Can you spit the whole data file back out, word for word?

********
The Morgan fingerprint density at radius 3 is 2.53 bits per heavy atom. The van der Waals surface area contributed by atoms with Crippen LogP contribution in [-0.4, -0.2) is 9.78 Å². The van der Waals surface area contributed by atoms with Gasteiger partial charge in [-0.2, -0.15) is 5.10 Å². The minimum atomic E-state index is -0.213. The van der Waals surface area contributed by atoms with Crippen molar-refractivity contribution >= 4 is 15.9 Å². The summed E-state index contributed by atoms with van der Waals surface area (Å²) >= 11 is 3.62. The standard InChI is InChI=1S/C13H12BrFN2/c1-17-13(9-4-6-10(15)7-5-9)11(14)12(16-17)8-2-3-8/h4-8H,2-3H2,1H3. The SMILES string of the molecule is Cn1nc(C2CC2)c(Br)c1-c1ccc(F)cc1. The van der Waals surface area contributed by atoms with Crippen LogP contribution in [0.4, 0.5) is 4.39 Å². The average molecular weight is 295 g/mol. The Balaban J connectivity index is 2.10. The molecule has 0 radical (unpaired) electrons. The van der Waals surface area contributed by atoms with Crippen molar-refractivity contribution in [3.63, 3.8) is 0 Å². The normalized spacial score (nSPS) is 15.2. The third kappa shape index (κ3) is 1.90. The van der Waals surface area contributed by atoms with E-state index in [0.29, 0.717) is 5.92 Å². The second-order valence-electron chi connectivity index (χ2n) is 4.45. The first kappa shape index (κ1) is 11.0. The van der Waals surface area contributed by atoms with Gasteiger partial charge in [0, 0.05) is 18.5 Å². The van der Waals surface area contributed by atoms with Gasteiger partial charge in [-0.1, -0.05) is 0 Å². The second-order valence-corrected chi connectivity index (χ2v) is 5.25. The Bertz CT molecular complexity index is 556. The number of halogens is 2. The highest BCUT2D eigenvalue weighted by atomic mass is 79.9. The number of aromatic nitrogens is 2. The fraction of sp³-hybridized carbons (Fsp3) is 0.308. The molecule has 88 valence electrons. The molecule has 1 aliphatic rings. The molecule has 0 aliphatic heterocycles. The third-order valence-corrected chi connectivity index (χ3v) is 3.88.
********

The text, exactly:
The Morgan fingerprint density at radius 3 is 2.53 bits per heavy atom. The van der Waals surface area contributed by atoms with Crippen LogP contribution in [-0.4, -0.2) is 9.78 Å². The van der Waals surface area contributed by atoms with Gasteiger partial charge in [-0.2, -0.15) is 5.10 Å². The minimum atomic E-state index is -0.213. The van der Waals surface area contributed by atoms with Crippen molar-refractivity contribution >= 4 is 15.9 Å². The summed E-state index contributed by atoms with van der Waals surface area (Å²) >= 11 is 3.62. The standard InChI is InChI=1S/C13H12BrFN2/c1-17-13(9-4-6-10(15)7-5-9)11(14)12(16-17)8-2-3-8/h4-8H,2-3H2,1H3. The SMILES string of the molecule is Cn1nc(C2CC2)c(Br)c1-c1ccc(F)cc1. The van der Waals surface area contributed by atoms with Crippen LogP contribution in [0.4, 0.5) is 4.39 Å². The average molecular weight is 295 g/mol. The Balaban J connectivity index is 2.10. The molecule has 0 radical (unpaired) electrons. The van der Waals surface area contributed by atoms with Crippen molar-refractivity contribution in [3.63, 3.8) is 0 Å². The normalized spacial score (nSPS) is 15.2. The third kappa shape index (κ3) is 1.90. The van der Waals surface area contributed by atoms with E-state index in [0.29, 0.717) is 5.92 Å². The second-order valence-electron chi connectivity index (χ2n) is 4.45. The first kappa shape index (κ1) is 11.0. The van der Waals surface area contributed by atoms with Gasteiger partial charge in [0, 0.05) is 18.5 Å². The van der Waals surface area contributed by atoms with Gasteiger partial charge in [-0.1, -0.05) is 0 Å². The second-order valence-corrected chi connectivity index (χ2v) is 5.25. The Bertz CT molecular complexity index is 556. The number of halogens is 2. The highest BCUT2D eigenvalue weighted by atomic mass is 79.9. The number of aromatic nitrogens is 2. The fraction of sp³-hybridized carbons (Fsp3) is 0.308. The molecule has 88 valence electrons. The molecule has 1 aliphatic rings. The molecule has 0 aliphatic heterocycles. The third-order valence-corrected chi connectivity index (χ3v) is 3.88.